Directfs is now the default in runsc. This feature gives gVisor’s application kernel (the Sentry) secure direct access to the container filesystem, avoiding expensive round trips to the filesystem gofer. Learn more about this feature in the following blog that was originally posted on Google Open Source Blog.
Origins of the Gofer
gVisor is used internally at Google to run a variety of services and workloads. One of the challenges we faced while building gVisor was providing remote filesystem access securely to the sandbox. gVisor’s strict security model and defense in depth approach assumes that the sandbox may get compromised because it shares the same execution context as the untrusted application. Hence the sandbox cannot be given sensitive keys and credentials to access Google-internal remote filesystems.
To address this challenge, we added a trusted filesystem proxy called a “gofer”. The gofer runs outside the sandbox, and provides a secure interface for untrusted containers to access such remote filesystems. For architectural simplicity, gofers were also used to serve local filesystems as well as remote.
Isolating the Container Filesystem in runsc
When gVisor was open sourced as runsc, the same gofer model was copied over to maintain the same security guarantees. runsc was configured to start one gofer process per container which serves the container filesystem to the sandbox over a predetermined protocol (now LISAFS). However, a gofer adds a layer of indirection with significant overhead.
This gofer model (built for remote filesystems) brings very few advantages for the runsc use-case, where all the filesystems served by the gofer (like rootfs and bind mounts) are mounted locally on the host. The gofer directly accesses them using filesystem syscalls.
Linux provides some security primitives to effectively isolate local
filesystems. These include,
detached bind mounts1. Directfs is a new filesystem access mode that uses
these primitives to expose the container filesystem to the sandbox in a secure
manner. The sandbox’s view of the filesystem tree is limited to just the
container filesystem. The sandbox process is not given access to anything
mounted on the broader host filesystem. Even if the sandbox gets compromised,
these mechanisms provide additional barriers to prevent broader system
In directfs mode, the gofer still exists as a cooperative process outside the
sandbox. As usual, the gofer enters a new mount namespace, sets up appropriate
bind mounts to create the container filesystem in a new directory and then
that directory. Similarly, the sandbox process enters new user and mount
namespaces and then
an empty directory to ensure it cannot access anything via path traversal. But
instead of making RPCs to the gofer to access the container filesystem, the
sandbox requests the gofer to provide file descriptors to all the mount points
The sandbox then directly makes file-descriptor-relative syscalls (e.g.
mkdirat(2), etc) to perform filesystem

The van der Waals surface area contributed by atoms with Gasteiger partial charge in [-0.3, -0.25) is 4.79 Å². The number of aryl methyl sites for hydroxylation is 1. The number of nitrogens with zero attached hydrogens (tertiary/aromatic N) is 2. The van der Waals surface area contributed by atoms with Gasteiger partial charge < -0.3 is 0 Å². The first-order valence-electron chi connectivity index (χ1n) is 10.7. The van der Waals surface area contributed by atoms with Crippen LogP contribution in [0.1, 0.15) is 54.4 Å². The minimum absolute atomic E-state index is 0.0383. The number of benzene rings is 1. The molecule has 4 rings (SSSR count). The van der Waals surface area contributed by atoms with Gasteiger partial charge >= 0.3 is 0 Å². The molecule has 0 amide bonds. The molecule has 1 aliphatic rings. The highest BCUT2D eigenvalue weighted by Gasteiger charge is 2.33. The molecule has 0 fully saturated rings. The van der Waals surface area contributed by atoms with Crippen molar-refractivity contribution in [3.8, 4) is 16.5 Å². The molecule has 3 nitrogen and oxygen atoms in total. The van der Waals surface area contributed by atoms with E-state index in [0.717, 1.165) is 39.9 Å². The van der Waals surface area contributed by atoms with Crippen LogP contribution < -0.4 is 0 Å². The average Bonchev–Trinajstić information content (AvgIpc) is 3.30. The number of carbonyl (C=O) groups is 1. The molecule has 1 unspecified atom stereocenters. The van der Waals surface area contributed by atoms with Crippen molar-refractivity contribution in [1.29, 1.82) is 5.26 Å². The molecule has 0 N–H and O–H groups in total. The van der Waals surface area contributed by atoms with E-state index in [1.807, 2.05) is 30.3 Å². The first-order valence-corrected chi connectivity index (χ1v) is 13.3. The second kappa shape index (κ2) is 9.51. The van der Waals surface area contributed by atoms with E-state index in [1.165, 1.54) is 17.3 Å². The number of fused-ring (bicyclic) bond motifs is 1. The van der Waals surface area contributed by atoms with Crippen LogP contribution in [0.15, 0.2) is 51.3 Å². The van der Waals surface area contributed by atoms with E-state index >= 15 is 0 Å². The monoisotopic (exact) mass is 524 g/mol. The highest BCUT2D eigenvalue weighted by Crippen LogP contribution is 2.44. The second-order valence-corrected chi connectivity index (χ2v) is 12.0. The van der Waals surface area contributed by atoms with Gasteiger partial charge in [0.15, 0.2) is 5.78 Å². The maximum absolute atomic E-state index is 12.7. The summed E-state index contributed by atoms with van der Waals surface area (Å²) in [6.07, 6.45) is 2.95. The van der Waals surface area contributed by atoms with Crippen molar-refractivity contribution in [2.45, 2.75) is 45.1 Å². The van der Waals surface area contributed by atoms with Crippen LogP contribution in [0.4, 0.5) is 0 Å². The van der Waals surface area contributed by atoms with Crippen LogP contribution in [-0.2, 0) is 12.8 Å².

Earlier when the gofer performed all filesystem operations, we could deny all
these syscalls in the sandbox process using seccomp. But with directfs enabled,
the sandbox process’s seccomp filters need to allow the usage of these syscalls.
Most notably, the sandbox can now make
openat(2) syscalls (which allow path
traversal), but with certain restrictions:
O_NOFOLLOW is required,
no access to procfs
no directory FDs from the host.
We also had to give the sandbox the same privileges as the gofer (for example
CAP_DAC_READ_SEARCH), so it can perform the same
It is noteworthy that only the trusted gofer provides FDs (of the container filesystem) to the sandbox. The sandbox cannot walk backwards (using ‘..’) or follow a malicious symlink to escape out of the container filesystem. In effect, we’ve decreased our dependence on the syscall filters to catch bad behavior, but correspondingly increased our dependence on Linux’s filesystem isolation protections.
Making RPCs to the gofer for every filesystem operation adds a lot of overhead to runsc. Hence, avoiding gofer round trips significantly improves performance. Let’s find out what this means for some of our benchmarks. We will run the benchmarks using our newly released systrap platform on bind mounts (as opposed to rootfs). This would simulate more realistic use cases because bind mounts are extensively used while configuring filesystems in containers. Bind mounts also do not have an overlay (like the rootfs mount), so all operations go through goferfs / directfs mount.
stat(2) syscall is more than 2x faster! However, since this is not
representative of real-world applications, we should not extrapolate these
results. So let’s look at some
We see a 12% reduction in the absolute time to run these workloads and 17% reduction in Ruby load time!
The gofer model in runsc was overly restrictive for accessing host files. We were able to leverage existing filesystem isolation mechanisms in Linux to bypass the gofer without compromising security. Directfs significantly improves performance for certain workloads. This is part of our ongoing efforts to improve gVisor performance. You can learn more about gVisor at gvisor.dev. You can also use gVisor in GKE with GKE Sandbox. Happy sandboxing!
Detached bind mounts can be created by first creating a bind mount using mount(MS_BIND) and then detaching it from the filesystem tree using umount(MNT_DETACH). ↩